MONTREAL (Reuters) - Bombardier Inc’s (BBDb.TO) controlling family has discussed governance and board succession in the wake of an executive pay uproar, with some family members wanting new blood for its representatives on the board, the grandson of the company founder told Reuters in an interview.
The plane and train maker set off protests, most recently near Bombardier’s Montreal headquarters on Sunday, after the board raised 2016 salaries of five executives and its chairman by up to 50 percent just weeks after it received a federal loan. The company later agreed to defer part of the raises to 2020.
Charles Bombardier, grandson of founder Joseph-Armand Bombardier who died in 1964, said the executive pay decision has moved to the forefront talk of who should represent the family on the board. His father, J.R. Andre Bombardier, sits on the current board of directors.
Charles Bombardier spoke to Reuters by telephone from Montreal on Friday.
The family, which controls Bombardier through a dual voting structure, now has five of the 15 board seats, including one for former chief executive Laurent Beaudoin who is chairman emeritus. Pierre Beaudoin, also a grandson of the founder, is the executive chairman.
“I think the third generation will play a more active role on the board since they are in their prime working years,” Charles Bombardier said in his first media interview following the pay uproar.
Charles Bombardier, 43, an industrial designer and an investor in startup companies left a company spinoff, Bombardier Recreational Products, in 2006 and does not currently hold any executive position in Bombardier or have a board seat. But his comments offer a rare insight into the thinking of the Bombardier-Beaudoin family, whose members maintain a low profile.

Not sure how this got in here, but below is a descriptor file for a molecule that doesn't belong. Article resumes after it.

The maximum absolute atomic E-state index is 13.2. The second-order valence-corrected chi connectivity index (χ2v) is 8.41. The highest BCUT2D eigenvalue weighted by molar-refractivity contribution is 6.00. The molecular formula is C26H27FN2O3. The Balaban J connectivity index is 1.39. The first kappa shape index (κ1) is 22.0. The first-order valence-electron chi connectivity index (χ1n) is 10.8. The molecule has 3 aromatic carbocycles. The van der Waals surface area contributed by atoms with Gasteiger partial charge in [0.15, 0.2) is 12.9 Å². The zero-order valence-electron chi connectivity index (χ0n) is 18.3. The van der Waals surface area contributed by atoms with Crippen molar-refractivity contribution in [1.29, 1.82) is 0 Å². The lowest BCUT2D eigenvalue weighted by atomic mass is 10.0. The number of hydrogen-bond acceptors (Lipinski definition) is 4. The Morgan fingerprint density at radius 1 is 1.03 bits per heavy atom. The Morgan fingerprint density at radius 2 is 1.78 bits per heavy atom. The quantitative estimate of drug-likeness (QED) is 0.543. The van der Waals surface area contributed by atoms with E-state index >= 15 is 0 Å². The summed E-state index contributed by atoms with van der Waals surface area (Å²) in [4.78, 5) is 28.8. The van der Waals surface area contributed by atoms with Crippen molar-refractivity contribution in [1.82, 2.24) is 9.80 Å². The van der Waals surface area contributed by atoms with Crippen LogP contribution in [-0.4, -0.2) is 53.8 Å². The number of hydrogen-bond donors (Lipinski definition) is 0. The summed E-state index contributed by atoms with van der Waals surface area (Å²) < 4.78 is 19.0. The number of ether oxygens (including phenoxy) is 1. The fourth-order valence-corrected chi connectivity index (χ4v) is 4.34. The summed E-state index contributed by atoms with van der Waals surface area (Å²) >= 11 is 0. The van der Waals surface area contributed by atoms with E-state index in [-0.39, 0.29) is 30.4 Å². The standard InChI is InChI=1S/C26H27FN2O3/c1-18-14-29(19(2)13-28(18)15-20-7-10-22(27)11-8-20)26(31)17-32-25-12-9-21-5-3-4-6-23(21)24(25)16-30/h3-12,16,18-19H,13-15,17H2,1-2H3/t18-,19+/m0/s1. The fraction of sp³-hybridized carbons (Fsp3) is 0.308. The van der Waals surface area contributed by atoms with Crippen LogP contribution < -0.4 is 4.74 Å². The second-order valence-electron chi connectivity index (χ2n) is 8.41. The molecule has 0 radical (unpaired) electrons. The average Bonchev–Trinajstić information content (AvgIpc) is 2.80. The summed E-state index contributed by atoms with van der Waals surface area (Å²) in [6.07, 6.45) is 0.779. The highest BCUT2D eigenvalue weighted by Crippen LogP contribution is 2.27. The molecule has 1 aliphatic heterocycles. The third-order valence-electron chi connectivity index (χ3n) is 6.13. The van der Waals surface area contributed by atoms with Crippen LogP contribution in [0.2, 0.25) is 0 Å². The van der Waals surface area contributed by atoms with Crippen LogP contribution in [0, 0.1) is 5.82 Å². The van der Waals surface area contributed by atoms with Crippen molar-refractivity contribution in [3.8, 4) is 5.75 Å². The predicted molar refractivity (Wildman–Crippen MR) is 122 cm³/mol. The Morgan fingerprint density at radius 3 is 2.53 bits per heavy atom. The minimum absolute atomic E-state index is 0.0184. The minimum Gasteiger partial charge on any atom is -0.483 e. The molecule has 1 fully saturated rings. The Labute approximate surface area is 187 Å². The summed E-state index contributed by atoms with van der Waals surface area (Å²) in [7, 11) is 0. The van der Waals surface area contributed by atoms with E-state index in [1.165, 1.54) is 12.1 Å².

Bombardier, which considered bankruptcy protection in 2015, has been in the midst of a five-year turnaround. The company scored a major boost for its flagship CSeries jet in 2016 with the signing of key sales contracts and the plane’s smooth entry into service after years running over-budget and behind schedule.
“The family took great risk by investing in this (CSeries) aircraft program and now it’s a technical success,” Charles Bombardier said. “This was a family decision and in the years to come, you will see it was an excellent one.”
He reiterated the family would never modify the dual-class share structure that gives them voting control, partly because it protects Bombardier from becoming a takeover target.
“The key is keeping control of the company and passing it on to the next generation while making sure that shareholder value is generated along the way,” he said.
A Bombardier spokesman declined to comment.
In the past, the family’s vision for the company has conflicted at times with external chief executives. One CEO left after two years at the helm.
Current CEO Alain Bellemare, who took the reins of Bombardier in 2015 and replaced Pierre Beaudoin, has the support of family members, Charles Bombardier said.
Charles Bombardier said Beaudoin deserved a higher salary in 2015 because he was assisting Bellemare in the transition to become CEO.
“The role of the chairman needs to be separated from the CEO and one year to make the transition is enough in my opinion,” he said, adding the executive chairman’s role should now focus on leading the board and Beaudoin’s salary should be benchmarked to industry norms.
In an email statement sent on Sunday, Beaudoin said he is “happy to have the continuing support of my entire family,” and reiterated family support for company management.
Editing by Denny Thomas and Matthew Lewis